Religious diplomacy and socialism. The Romanian Orthodox Church and the Church of England, 1956-1959

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This article analyzes the relationship between the Orthodox Church and the communist regime during one of the most intense periods of religious persecution in the Romanian People's Republic from 1956 to 1959. The church hierarchy demonstrated its support for the socialist construction of the country, while, at the same time, the regime began a campaign against religion by arresting clergy and reducing the number of religious people in monasteries; rumours even circulated that in 1958 Patriarch Justinian was under house arrest. Seeking closer contact with Western Europe, the regime allowed the hierarchy to meet foreign clergymen, especially from the Church of England. These diplomatic religious encounters played a double role. The regime realised that it could benefit from international ecclesiastical relations, while the image of Justinian in the West changed from that of "red patriarch" to that of a leader who was genuinely interested in his church's survival.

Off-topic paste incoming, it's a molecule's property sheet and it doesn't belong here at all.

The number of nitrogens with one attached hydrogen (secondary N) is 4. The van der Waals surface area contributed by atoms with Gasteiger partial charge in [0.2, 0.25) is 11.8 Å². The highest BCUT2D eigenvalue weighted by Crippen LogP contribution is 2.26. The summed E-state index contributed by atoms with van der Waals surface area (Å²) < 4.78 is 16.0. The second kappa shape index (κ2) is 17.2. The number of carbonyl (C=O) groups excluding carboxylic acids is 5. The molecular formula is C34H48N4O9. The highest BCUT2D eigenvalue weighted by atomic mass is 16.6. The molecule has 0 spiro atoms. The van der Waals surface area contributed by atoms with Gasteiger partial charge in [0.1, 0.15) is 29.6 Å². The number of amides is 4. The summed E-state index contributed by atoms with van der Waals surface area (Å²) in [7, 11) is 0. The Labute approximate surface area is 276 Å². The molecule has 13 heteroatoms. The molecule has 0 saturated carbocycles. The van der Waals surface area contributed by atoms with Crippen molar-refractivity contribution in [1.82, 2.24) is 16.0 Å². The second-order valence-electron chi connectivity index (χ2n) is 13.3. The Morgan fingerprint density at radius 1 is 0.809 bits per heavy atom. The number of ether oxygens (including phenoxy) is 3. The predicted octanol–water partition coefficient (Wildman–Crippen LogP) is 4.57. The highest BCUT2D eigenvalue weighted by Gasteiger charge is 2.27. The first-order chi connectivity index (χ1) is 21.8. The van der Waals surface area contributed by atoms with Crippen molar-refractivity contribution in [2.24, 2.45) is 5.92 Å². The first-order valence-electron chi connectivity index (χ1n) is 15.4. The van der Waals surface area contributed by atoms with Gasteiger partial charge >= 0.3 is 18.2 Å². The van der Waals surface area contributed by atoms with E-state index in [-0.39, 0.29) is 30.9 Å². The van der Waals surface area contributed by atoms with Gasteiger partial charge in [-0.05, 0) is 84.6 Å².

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Original languageEnglish
Pages (from-to)7-42
Number of pages36
JournalEast European Politics and Societies
Volume22
Issue number1
DOIs
StatePublished - Feb 2008

    Keywords

  • Romanian Orthodox Church, Church of England, communism, religious persecution, international ecclesiastical relations, funeral of Petru Groza, Patriarch Justinian Marina, Metropolitan Justin Moisescu

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